- Intracranial vascular malformations (IVMs) cause over one third of spontaneous (non-traumatic) intraparenchymal brain haemorrhage in young adults, making them the leading cause in this age group. IVMs can cause recurrent intracranial haemorrhage, epilepsy and chronic disability.
- Despite their importance, there is uncertainty about the untreated clinical course of IVMs and the prognosis they carry for specific individuals. Furthermore, the evidence supporting existing interventions for IVMs is composed of case series (usually without a control group), which makes treatment decisions extremely difficult.
- Because of the potential for variation in patient management, the priorities for the evaluation of health services for patients with IVMs are to:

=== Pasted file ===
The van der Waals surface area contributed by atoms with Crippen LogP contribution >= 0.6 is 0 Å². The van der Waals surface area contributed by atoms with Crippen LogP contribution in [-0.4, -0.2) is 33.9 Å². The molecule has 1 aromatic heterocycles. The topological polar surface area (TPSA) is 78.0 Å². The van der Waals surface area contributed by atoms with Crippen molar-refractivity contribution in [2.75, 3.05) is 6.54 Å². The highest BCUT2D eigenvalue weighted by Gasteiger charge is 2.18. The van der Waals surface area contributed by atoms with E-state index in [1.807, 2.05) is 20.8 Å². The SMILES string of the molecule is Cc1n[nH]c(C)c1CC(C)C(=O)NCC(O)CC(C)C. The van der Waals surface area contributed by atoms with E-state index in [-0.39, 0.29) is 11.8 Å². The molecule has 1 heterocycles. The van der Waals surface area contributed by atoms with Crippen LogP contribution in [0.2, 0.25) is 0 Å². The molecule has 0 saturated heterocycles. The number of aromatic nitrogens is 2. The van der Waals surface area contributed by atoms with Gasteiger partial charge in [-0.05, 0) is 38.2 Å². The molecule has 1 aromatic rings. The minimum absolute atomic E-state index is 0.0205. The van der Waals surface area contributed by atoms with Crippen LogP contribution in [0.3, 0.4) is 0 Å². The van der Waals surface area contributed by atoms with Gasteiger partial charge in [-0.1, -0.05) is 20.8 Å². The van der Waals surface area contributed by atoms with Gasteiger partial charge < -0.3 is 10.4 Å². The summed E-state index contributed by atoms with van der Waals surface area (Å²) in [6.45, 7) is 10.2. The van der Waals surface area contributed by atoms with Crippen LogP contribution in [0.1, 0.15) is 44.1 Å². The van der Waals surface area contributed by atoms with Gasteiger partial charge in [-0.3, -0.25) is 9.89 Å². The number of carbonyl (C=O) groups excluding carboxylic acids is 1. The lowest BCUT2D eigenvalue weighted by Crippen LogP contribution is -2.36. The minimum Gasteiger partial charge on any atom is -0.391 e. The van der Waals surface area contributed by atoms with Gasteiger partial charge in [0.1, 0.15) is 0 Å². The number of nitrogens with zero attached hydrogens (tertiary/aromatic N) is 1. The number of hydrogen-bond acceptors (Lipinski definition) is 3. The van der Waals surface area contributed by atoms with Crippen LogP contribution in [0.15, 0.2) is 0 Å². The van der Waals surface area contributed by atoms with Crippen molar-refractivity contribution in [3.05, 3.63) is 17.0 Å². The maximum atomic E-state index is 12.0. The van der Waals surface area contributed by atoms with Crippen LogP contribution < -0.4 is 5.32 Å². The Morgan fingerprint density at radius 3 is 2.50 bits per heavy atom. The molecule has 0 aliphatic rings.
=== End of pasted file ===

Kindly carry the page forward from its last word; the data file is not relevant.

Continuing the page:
- monitor equity of access to treatment
- monitor patterns of intervention
- monitor the outcomes of patients who do and do not receive interventional treatment (and thereby monitor the beneficial and adverse effects of these interventions)
- assess the health economics of treatment use
- strive for quality improvement in clinical services in Scotland
- Therefore, a multidisciplinary collaborative steering committee, representative of the four neuroscience centres in Scotland, patients, and general practitioners (GPs), is conducting a nationwide, prospective, population-based register of IVMs: the Scottish Audit of Intracranial Vascular Malformations (SAIVMs). SAIVMs is a continuation of the audit core of a preceding project, called the Scottish Intracranial Vascular Malformation Study (SIVMS), that had similar methods and objectives.
- SAIVMs is a continuation of the audit core of a preceding project, called the Scottish Intracranial Vascular Malformation Study (SIVMS). SIVMS continues as an observational epidemiological project, which uses anonymised data extracted from SAIVMs.